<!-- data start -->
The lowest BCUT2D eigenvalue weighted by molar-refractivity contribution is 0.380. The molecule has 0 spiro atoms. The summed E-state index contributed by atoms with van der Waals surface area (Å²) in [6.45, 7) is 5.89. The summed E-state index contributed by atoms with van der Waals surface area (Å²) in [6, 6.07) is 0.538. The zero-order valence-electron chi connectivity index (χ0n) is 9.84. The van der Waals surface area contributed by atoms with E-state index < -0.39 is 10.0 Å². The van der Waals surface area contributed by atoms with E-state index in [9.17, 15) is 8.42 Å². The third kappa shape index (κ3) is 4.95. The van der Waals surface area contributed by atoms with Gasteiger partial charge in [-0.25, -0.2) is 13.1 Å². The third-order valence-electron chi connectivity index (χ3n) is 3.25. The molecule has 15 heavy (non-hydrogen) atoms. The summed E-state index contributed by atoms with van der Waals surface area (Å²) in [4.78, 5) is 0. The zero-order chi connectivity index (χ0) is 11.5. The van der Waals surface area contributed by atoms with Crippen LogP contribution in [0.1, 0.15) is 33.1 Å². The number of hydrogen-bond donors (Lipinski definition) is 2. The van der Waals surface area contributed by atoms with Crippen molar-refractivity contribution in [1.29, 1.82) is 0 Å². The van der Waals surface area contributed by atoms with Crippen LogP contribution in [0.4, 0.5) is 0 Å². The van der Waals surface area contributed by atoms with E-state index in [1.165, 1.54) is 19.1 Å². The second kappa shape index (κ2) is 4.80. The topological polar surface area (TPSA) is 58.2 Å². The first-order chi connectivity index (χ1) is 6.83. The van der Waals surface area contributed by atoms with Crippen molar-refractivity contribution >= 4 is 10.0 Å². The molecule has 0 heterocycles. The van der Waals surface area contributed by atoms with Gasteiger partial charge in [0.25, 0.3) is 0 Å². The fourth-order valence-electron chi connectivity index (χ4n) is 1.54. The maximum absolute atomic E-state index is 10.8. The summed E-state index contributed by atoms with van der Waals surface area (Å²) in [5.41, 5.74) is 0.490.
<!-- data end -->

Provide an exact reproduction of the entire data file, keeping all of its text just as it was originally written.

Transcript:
The lowest BCUT2D eigenvalue weighted by molar-refractivity contribution is 0.380. The molecule has 0 spiro atoms. The summed E-state index contributed by atoms with van der Waals surface area (Å²) in [6.45, 7) is 5.89. The summed E-state index contributed by atoms with van der Waals surface area (Å²) in [6, 6.07) is 0.538. The zero-order valence-electron chi connectivity index (χ0n) is 9.84. The van der Waals surface area contributed by atoms with E-state index < -0.39 is 10.0 Å². The van der Waals surface area contributed by atoms with E-state index in [9.17, 15) is 8.42 Å². The third kappa shape index (κ3) is 4.95. The van der Waals surface area contributed by atoms with Gasteiger partial charge in [-0.25, -0.2) is 13.1 Å². The third-order valence-electron chi connectivity index (χ3n) is 3.25. The molecule has 15 heavy (non-hydrogen) atoms. The summed E-state index contributed by atoms with van der Waals surface area (Å²) in [4.78, 5) is 0. The zero-order chi connectivity index (χ0) is 11.5. The van der Waals surface area contributed by atoms with Crippen LogP contribution in [0.1, 0.15) is 33.1 Å². The number of hydrogen-bond donors (Lipinski definition) is 2. The van der Waals surface area contributed by atoms with Crippen molar-refractivity contribution in [1.29, 1.82) is 0 Å². The van der Waals surface area contributed by atoms with Crippen LogP contribution in [0.4, 0.5) is 0 Å². The van der Waals surface area contributed by atoms with E-state index in [1.165, 1.54) is 19.1 Å². The second kappa shape index (κ2) is 4.80. The topological polar surface area (TPSA) is 58.2 Å². The first-order chi connectivity index (χ1) is 6.83. The van der Waals surface area contributed by atoms with Crippen molar-refractivity contribution >= 4 is 10.0 Å². The molecule has 0 heterocycles. The van der Waals surface area contributed by atoms with Gasteiger partial charge in [0.25, 0.3) is 0 Å². The fourth-order valence-electron chi connectivity index (χ4n) is 1.54. The maximum absolute atomic E-state index is 10.8. The summed E-state index contributed by atoms with van der Waals surface area (Å²) in [5.41, 5.74) is 0.490.